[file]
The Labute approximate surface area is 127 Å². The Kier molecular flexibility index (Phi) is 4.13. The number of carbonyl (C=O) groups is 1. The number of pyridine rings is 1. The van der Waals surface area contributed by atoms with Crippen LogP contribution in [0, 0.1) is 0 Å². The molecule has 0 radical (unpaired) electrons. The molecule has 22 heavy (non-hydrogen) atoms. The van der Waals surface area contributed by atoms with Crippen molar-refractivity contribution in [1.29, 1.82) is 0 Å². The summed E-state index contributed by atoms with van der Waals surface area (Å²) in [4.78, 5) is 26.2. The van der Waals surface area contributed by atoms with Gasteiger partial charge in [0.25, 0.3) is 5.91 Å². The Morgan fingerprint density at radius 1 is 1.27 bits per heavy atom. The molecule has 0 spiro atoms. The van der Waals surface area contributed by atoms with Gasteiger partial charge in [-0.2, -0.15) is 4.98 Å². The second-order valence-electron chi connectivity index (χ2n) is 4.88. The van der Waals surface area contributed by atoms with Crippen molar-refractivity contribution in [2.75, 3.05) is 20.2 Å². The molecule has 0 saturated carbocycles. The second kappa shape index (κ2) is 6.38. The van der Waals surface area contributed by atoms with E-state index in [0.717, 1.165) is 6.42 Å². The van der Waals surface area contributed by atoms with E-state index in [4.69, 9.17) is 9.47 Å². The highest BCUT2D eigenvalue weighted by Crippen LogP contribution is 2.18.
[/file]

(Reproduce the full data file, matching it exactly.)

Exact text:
The Labute approximate surface area is 127 Å². The Kier molecular flexibility index (Phi) is 4.13. The number of carbonyl (C=O) groups is 1. The number of pyridine rings is 1. The van der Waals surface area contributed by atoms with Crippen LogP contribution in [0, 0.1) is 0 Å². The molecule has 0 radical (unpaired) electrons. The molecule has 22 heavy (non-hydrogen) atoms. The van der Waals surface area contributed by atoms with Crippen molar-refractivity contribution in [1.29, 1.82) is 0 Å². The summed E-state index contributed by atoms with van der Waals surface area (Å²) in [4.78, 5) is 26.2. The van der Waals surface area contributed by atoms with Gasteiger partial charge in [0.25, 0.3) is 5.91 Å². The Morgan fingerprint density at radius 1 is 1.27 bits per heavy atom. The molecule has 0 spiro atoms. The van der Waals surface area contributed by atoms with Gasteiger partial charge in [-0.2, -0.15) is 4.98 Å². The second-order valence-electron chi connectivity index (χ2n) is 4.88. The van der Waals surface area contributed by atoms with Crippen molar-refractivity contribution in [2.75, 3.05) is 20.2 Å². The molecule has 0 saturated carbocycles. The second kappa shape index (κ2) is 6.38. The van der Waals surface area contributed by atoms with E-state index in [0.717, 1.165) is 6.42 Å². The van der Waals surface area contributed by atoms with E-state index in [4.69, 9.17) is 9.47 Å². The highest BCUT2D eigenvalue weighted by Crippen LogP contribution is 2.18.